Gov. McDonnell will be discussing his plans to solve the transportation
crisis by selling ABC stores and drilling for oil off the Virginia shore
at a Fairfax town hall meeting on August 25. The location he chose for
the meeting is probably one of the most inaccessible locations in the
county unless you happen to drive...
Kate Ryan observes the aftermath of a bike-ped crash on the Capital Crescent Trail "Initial eyewitness accounts indicate that the runner and cyclist were
originally headed in the same direction, with the cyclist behind the
runner, when the runner suddenly stopped and did a U-turn. According to
one witness, she did this just as the cyclist was swinging wide to pass
her, and the two collided--hard. The witness I spoke to could not recall
hearing the cyclist call out to the pedestrian that he planned to pass
Sunlight Labs writes about how difficult it was to create the subsidyscope study of road funding that I linked to recently. They call for more open government data.
The new library in Shaw has plenty of bike parking.
The extension of HOT lanes to McLean would carry benefits for cyclists "The extension project also would replace the bridges at Old Dominion
Drive, Georgetown Pike and Live Oak Drive, and provide new bicycle and
pedestrian areas on those bridges, officials said."
London's bike sharing system starts. 4700 biks at 400 stations for $70 a year. No tourists for the first month.
Retired Admiral, one-time candidate for Senate, executive director of the state Department of Veterans Affairs and the son of former Gov. LeRoy Collins, LeRoy Collins Jr. was killed while biking in Florida (which I believe is the most dangerous state for cycling). Driver, of course, didn't see him. "Collins... was hit while riding in
a crosswalk near downtown Tampa at about 6 a.m., police said. The
27-year-old driver was making a left turn and apparently didn't see
Collins." It has been ruled an accident, and no charges will be filed. He was wearing a helmet for those who care.
Montgomery County public school officials have told parents that their
children no longer will receive bus service because a new bike path
leading to the school provides an adequate walking route.
Because of the completion of a bike path along Travilah Road, the school
system is suspending bus service to students who live within a mile of
the school, leaving parents to wonder why the bus cannot make a last
stop for the safety of their children.
Residents who live along Natia Manor Drive, which creates a horse
shoe-shaped loop off Travilah Road, say the path is too far and too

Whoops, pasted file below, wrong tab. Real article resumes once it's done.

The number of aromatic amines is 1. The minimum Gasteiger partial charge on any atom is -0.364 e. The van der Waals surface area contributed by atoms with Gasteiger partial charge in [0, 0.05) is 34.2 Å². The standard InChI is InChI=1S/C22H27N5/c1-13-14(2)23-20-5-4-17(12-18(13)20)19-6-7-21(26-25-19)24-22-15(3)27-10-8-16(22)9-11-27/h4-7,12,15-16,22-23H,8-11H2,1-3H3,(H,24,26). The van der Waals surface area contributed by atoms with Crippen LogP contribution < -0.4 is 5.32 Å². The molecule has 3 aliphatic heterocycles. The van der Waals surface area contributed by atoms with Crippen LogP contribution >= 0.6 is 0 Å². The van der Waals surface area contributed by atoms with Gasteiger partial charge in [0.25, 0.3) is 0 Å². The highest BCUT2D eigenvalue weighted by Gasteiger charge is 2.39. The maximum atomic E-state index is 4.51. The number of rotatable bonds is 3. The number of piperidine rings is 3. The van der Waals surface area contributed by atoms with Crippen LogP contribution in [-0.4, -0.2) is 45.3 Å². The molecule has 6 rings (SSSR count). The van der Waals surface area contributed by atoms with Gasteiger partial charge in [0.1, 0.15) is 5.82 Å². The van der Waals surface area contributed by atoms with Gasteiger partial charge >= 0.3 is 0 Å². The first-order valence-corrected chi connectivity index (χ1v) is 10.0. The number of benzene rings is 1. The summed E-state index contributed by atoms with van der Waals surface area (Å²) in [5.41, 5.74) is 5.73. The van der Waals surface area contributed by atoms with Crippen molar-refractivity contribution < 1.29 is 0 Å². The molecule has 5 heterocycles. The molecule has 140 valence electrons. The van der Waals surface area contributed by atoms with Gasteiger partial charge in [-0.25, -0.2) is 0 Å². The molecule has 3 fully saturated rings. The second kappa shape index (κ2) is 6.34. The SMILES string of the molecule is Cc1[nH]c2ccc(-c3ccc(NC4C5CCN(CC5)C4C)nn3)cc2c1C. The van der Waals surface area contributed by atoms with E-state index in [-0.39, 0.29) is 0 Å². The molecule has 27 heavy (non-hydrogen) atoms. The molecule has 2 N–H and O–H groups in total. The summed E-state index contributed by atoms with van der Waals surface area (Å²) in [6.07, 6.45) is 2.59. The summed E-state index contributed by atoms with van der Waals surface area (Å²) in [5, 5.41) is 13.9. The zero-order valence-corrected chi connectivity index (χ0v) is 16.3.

dangerous for children to walk alone. They cite the 2004 hit-and-run
death of Solomon King,
a Thomas S. Wootton High School junior, who was struck at Travilah Road
and Noland Drive, about one mile east of the neighborhood and roughly
two miles from the school. No other fatal pedestrian collisions have
occurred along that stretch of Travilah Road, said Capt. Paul Starks, a
Montgomery police spokesman, but five vehicle collisions have occurred
there from 2004 to 2008.
The 8-foot-wide, shared-use path for pedestrians and cyclists was
completed in June of last year, said Bruce Johnston, a division chief
with the county Department of Transportation. The path, which runs
between Darnestown and Dufief Mill roads, cost $11 million and was built
in response to complaints that Travilah Road was narrow and had no
shoulder, he said.
Residents said they are concerned that the path is on the same level as
the busy street, with no barrier for children who might wander or
vehicles that might swerve. Lewis said he has seen motorists drive on
The school will add patrols to monitor children as they walk to school
While a mile seems like a long walk for a five year old (am I wrong parents?) I doubt this is unsafe, and I think it's a good idea.
The first Capital Bikeshare bikes will take their first tour of DC tomorrow (Friday). Spot one, snap a photo, post it here or tweet to @DDOTDC. We'll pick our favorite photo and and you could win a limited edition hat!
It looks like, from this photo, that bike lanes have been added to 14th St NW in front of DC USA. Anyone know how far these go? They don't appear to connect with the lanes to the north. What about to the south?
Notice someone is driving (or stopping/parking) in them already.